adrian is rad


what can I say?

Filed under: — adrian @ 9:05 pm

I like sandwiches. I pack a sandwich four days a week for lunch back in the US. I make up recipes for sandwiches. I like places that make good sandwiches.

I haven’t had a sandwich in over a month—it’s been a month and a day since I left the states—and I really wanted one for lunch today. I don’t know of many places that have sandwiches here, so I just had to go to Subway, which is the first American food (or maybe any sort of American) chain that I’ve patronized since I’ve got here.

I had such a stupid self-conscious-that-I’m-a-corporate-whore-(sometimes)-and-don’t-really-mind grin on my face when I was ordering my foot long turkey breast sub.

[Also, I’ve misspelled sandwich sandwhich a shameful number of times on this blog.]

you’re going to want me on your charades team

Filed under: — adrian @ 8:46 pm

While my Chinese skillz are coming along slowly, my gestures and other non-verbal communication skillz are advancing rapidly.

Yesterday, I went to the post office to get some stamps, a relatively simple task if you know the language. I had one letter to mail to the U.S. and wanted to get five more stamps because I’ll have a few more things to send over the next few months. Getting the letter I was sending stamped was no problem, but the other five proved a little more difficult. But as I said, I’m getting good at the gestures and the problem was soon resolved.

I also bought a bike yesterday from a man who didn’t speak any English.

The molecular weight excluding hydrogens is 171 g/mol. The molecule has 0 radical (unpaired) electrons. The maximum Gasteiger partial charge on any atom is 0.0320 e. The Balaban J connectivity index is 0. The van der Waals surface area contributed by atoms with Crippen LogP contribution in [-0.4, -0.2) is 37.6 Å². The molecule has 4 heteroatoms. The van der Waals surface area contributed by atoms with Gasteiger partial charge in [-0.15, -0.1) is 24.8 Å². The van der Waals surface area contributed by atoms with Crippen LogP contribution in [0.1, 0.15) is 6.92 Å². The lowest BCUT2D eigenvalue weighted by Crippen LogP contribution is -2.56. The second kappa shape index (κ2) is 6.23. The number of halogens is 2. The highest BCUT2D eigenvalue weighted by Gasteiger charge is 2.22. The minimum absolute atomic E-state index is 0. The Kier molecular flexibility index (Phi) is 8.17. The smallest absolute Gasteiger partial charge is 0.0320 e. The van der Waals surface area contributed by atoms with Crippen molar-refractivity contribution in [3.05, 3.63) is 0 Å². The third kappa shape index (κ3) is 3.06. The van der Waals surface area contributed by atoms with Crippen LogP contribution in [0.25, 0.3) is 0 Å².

Yeah, you’re going to want me on your charades team.

my new ride

Filed under: — adrian @ 5:41 am

Brace yourself, lest its sweetness blind you.

Sure it’s rusted, the kickstand won’t stay up when I’m riding, the seat doesn’t go high enough and the seat actually leaves part of itself on my pants when I get off of it, but it’s a pretty smooth ride and cost me a total of about $22.

photo essay: bali death parade

Filed under: — adrian @ 5:28 am

Driving into Ubud from Kuta when I was in Bali, we saw a lot of floats in the street. We asked the driver and it turns out that there was a parade that day commemorating the day. We got various stories about who it was for, whether it was for anyone at all. It was an annual parade, or it was for the husband of a woman we talked to, or it was for a baby that had died a couple weeks prior. Or it might have been a combination, a planned parade but when the baby or the husband died, they became part of it.

The plan, we learned, was to parade these floats about a kilometer and then burn the floats. As it was tradition, all the men, including my group, all wore sarongs.

Some floats prepared on the road.

Everyone turned out, it seemed.

It took quite a bit of coordination to lift each of the floats.

There was a lot of noise and excitement as the parade started.

On some of the floats, younger boys road up top.

There was a music group from the local school marching along with instruments from the gamelan tradition.

People who didn’t walk along the route with the parade watched as it went past.

At the end of the parade route at the cemetery area, all the floats were lined up around the edge of the area. Every family in town prepared an offering which were then placed in the floats before they were burned.

After a lull in the excitement there was a lot of yelling off to one side. Suddenly I realized that the locals had dug up some (apparently recently buried) bodies. Wrapped in thatched blankets, they were rushed over and placed in the floats amid a flurry of yells.

This man was the man with the matches, one presumes an important person on this day.

One float with offerings lined up around it and in the back.

Everything goes up in flames.

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